You should be aware of reports of a visa scam where travel agents are supplying 5-day or 15-day visas to customers who pay for 30-day permits. Proper long-stay visas can also be obtained from the Laos Embassy in either Hanoi or in Bangkok.
The Lao People’s Democratic Republic does not have an embassy in the United Kingdom. You can make visa applications before arrival at the Ambassade de la Republique Democratique Populaire Lao, which is based in Paris, France.
When you enter Laos, you should make sure you obtain an entry stamp in your passport. Immigration offices at some border crossings are sometimes difficult to identify. Fines for not having a legitimate entry stamp can be high.
US$10 airport tax is payable in dollars on departure from Vientiane and Luang Prabang international airports. You may also be charged a domestic airport tax of Kip3000 (approximately US$0.30) on internal flights.
Single parents or other adults travelling alone with children should be aware that some countries require documentary evidence of parental responsibility before allowing lone parents to enter the country, or, in some cases, before permitting the children to leave the country. For further information on exactly what will be required at immigration, please check with the Laos Embassy in Paris.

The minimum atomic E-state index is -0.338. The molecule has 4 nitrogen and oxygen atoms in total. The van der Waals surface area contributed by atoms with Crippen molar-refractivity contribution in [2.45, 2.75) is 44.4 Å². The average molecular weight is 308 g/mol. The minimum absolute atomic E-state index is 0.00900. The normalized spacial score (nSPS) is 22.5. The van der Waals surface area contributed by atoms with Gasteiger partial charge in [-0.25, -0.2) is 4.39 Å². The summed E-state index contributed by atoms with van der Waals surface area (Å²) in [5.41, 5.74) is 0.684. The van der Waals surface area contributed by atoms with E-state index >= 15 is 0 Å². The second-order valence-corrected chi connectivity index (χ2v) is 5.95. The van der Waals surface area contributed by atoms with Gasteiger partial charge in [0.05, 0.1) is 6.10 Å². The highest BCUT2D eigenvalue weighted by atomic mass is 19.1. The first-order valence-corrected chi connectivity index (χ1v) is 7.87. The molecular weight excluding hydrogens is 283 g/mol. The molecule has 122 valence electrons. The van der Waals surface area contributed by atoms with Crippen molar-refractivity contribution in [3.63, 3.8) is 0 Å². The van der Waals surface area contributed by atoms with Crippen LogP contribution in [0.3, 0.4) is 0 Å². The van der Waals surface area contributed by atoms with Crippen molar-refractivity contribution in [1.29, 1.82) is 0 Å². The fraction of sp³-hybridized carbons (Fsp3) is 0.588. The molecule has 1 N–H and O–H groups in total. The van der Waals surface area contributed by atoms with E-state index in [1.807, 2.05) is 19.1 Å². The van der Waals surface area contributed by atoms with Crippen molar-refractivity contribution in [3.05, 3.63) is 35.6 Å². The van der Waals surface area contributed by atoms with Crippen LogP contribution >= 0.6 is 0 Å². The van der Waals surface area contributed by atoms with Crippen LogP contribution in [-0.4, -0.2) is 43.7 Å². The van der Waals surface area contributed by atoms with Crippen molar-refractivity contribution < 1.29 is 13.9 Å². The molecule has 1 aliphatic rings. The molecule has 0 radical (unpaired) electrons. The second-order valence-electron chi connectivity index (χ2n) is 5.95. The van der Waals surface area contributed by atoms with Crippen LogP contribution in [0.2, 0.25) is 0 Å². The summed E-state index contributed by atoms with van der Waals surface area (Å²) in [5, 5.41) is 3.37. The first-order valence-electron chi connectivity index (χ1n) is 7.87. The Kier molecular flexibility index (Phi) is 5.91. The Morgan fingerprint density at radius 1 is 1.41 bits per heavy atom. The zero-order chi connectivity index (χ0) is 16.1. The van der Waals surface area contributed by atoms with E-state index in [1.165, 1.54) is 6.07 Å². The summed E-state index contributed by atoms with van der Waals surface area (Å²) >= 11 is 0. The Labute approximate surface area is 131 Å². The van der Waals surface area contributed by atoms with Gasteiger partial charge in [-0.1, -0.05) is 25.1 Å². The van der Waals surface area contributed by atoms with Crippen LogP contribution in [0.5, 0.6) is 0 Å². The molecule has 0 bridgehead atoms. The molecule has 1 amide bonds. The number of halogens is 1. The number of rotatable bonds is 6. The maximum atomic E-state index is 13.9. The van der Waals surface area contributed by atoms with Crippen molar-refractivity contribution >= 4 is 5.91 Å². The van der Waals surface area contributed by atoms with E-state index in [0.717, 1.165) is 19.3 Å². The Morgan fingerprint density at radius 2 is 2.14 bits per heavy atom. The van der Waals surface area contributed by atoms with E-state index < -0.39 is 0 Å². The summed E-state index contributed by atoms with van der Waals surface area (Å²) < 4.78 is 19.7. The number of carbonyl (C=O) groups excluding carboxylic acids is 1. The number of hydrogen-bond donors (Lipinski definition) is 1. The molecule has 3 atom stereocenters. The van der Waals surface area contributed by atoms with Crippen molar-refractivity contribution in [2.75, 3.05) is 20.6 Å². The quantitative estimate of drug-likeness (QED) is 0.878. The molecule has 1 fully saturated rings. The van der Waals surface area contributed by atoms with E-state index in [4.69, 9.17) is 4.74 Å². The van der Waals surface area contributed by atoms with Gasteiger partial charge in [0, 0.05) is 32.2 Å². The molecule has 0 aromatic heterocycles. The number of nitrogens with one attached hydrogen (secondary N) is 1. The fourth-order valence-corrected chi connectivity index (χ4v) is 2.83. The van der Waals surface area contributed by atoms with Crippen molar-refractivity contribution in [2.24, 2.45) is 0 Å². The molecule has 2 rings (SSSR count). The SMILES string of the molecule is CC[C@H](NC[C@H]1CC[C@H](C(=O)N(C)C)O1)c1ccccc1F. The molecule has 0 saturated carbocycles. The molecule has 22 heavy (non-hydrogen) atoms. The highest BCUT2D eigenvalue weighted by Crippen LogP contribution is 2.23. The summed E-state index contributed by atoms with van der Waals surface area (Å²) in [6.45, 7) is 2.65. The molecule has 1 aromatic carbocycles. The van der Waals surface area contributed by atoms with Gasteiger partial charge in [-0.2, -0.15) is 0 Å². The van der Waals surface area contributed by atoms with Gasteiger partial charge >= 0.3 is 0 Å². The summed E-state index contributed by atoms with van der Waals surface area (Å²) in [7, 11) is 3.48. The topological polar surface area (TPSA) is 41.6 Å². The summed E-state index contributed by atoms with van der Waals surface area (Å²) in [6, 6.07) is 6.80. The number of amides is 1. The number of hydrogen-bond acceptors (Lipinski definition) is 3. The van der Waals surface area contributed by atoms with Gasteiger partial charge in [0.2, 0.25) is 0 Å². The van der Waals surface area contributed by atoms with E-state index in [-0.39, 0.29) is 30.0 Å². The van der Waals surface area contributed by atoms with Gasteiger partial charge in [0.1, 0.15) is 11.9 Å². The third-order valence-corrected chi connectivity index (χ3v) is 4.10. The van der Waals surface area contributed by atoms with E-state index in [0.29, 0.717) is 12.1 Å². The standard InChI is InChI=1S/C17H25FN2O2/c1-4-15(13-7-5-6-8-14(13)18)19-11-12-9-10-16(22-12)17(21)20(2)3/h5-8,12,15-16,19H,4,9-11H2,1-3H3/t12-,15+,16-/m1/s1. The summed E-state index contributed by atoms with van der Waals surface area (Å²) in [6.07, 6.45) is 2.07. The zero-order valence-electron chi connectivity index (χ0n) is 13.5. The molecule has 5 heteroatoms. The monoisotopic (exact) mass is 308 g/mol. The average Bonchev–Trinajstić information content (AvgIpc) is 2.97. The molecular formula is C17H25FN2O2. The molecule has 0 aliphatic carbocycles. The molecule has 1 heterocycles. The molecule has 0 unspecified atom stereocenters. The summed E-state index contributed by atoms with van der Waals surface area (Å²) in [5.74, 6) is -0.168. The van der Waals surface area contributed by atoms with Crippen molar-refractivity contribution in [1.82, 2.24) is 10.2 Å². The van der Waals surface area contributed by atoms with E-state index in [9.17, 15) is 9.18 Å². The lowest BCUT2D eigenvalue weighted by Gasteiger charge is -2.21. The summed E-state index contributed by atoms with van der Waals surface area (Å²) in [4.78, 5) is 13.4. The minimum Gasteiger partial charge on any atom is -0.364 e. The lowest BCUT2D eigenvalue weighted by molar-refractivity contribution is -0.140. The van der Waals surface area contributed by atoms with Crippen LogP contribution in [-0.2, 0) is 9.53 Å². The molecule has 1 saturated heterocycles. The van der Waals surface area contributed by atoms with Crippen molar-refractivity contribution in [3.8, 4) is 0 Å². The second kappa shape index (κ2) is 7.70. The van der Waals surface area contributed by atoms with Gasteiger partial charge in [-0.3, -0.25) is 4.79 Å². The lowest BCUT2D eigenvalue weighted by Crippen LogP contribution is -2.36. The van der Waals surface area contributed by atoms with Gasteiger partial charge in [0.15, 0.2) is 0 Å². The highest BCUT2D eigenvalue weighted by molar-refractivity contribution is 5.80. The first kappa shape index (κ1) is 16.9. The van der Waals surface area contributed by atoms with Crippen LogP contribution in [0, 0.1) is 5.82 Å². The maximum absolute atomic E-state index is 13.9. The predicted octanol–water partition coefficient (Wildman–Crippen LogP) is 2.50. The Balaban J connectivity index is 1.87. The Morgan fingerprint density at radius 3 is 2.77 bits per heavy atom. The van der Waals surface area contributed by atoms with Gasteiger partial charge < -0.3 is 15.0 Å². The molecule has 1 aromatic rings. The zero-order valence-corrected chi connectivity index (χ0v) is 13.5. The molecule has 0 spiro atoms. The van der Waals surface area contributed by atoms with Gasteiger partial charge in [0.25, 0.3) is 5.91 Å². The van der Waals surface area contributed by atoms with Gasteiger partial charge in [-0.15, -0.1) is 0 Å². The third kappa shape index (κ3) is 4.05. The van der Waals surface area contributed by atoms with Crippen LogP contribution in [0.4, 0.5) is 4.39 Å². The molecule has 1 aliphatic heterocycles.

Avian Influenza (Bird Flu)
In May 2004, there were outbreaks of Avian Influenza (also known as Bird Flu) in poultry in Laos. In August 2006, an outbreak of Avian Influenza in poultry was reported on a farm in Vientiane. No human infections or deaths have been reported.
The risk to humans from Avian Influenza is believed to be very low. As a precaution, you should avoid visiting live animal markets, poultry farms and other places where you may come into close contact with domestic, caged or wild birds; and ensure poultry and egg dishes are thoroughly cooked.
You should read this advice in conjunction with: Avian and Pandemic Influenza Factsheet on the FCO website.
There is no British consular representation in Laos. Routine consular matters are provided by the Australian Embassy in Vientiane (please see below for contact details). The British Embassy in Bangkok is responsible for non-routine consular matters.